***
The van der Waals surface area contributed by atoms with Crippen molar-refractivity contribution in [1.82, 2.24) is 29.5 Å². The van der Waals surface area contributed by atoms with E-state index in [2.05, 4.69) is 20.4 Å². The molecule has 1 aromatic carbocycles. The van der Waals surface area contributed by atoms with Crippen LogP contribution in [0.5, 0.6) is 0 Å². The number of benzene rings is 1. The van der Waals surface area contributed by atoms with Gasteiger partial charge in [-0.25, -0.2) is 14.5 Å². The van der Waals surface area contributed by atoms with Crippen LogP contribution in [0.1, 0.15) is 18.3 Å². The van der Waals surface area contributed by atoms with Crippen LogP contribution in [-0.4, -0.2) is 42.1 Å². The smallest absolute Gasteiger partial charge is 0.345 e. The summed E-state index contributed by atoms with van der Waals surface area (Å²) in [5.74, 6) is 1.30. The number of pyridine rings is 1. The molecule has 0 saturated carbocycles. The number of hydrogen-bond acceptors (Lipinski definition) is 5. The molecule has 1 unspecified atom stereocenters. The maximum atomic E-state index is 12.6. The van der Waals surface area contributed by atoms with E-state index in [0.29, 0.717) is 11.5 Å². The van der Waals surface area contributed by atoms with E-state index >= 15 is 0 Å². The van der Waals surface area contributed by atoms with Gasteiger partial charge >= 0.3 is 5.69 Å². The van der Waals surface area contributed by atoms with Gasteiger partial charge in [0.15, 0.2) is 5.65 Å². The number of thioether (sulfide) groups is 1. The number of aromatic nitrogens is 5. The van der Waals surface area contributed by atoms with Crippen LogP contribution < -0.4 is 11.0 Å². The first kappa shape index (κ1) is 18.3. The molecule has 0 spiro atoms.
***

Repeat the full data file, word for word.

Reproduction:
The van der Waals surface area contributed by atoms with Crippen molar-refractivity contribution in [1.82, 2.24) is 29.5 Å². The van der Waals surface area contributed by atoms with E-state index in [2.05, 4.69) is 20.4 Å². The molecule has 1 aromatic carbocycles. The van der Waals surface area contributed by atoms with Crippen LogP contribution in [0.5, 0.6) is 0 Å². The number of benzene rings is 1. The van der Waals surface area contributed by atoms with Gasteiger partial charge in [-0.25, -0.2) is 14.5 Å². The van der Waals surface area contributed by atoms with Crippen LogP contribution in [0.1, 0.15) is 18.3 Å². The van der Waals surface area contributed by atoms with Crippen LogP contribution in [-0.4, -0.2) is 42.1 Å². The smallest absolute Gasteiger partial charge is 0.345 e. The summed E-state index contributed by atoms with van der Waals surface area (Å²) in [5.74, 6) is 1.30. The number of pyridine rings is 1. The molecule has 0 saturated carbocycles. The number of hydrogen-bond acceptors (Lipinski definition) is 5. The molecule has 1 unspecified atom stereocenters. The maximum atomic E-state index is 12.6. The van der Waals surface area contributed by atoms with E-state index in [0.29, 0.717) is 11.5 Å². The van der Waals surface area contributed by atoms with E-state index >= 15 is 0 Å². The van der Waals surface area contributed by atoms with Gasteiger partial charge >= 0.3 is 5.69 Å². The van der Waals surface area contributed by atoms with Gasteiger partial charge in [0.15, 0.2) is 5.65 Å². The number of thioether (sulfide) groups is 1. The number of aromatic nitrogens is 5. The van der Waals surface area contributed by atoms with Crippen LogP contribution < -0.4 is 11.0 Å². The first kappa shape index (κ1) is 18.3. The molecule has 0 spiro atoms.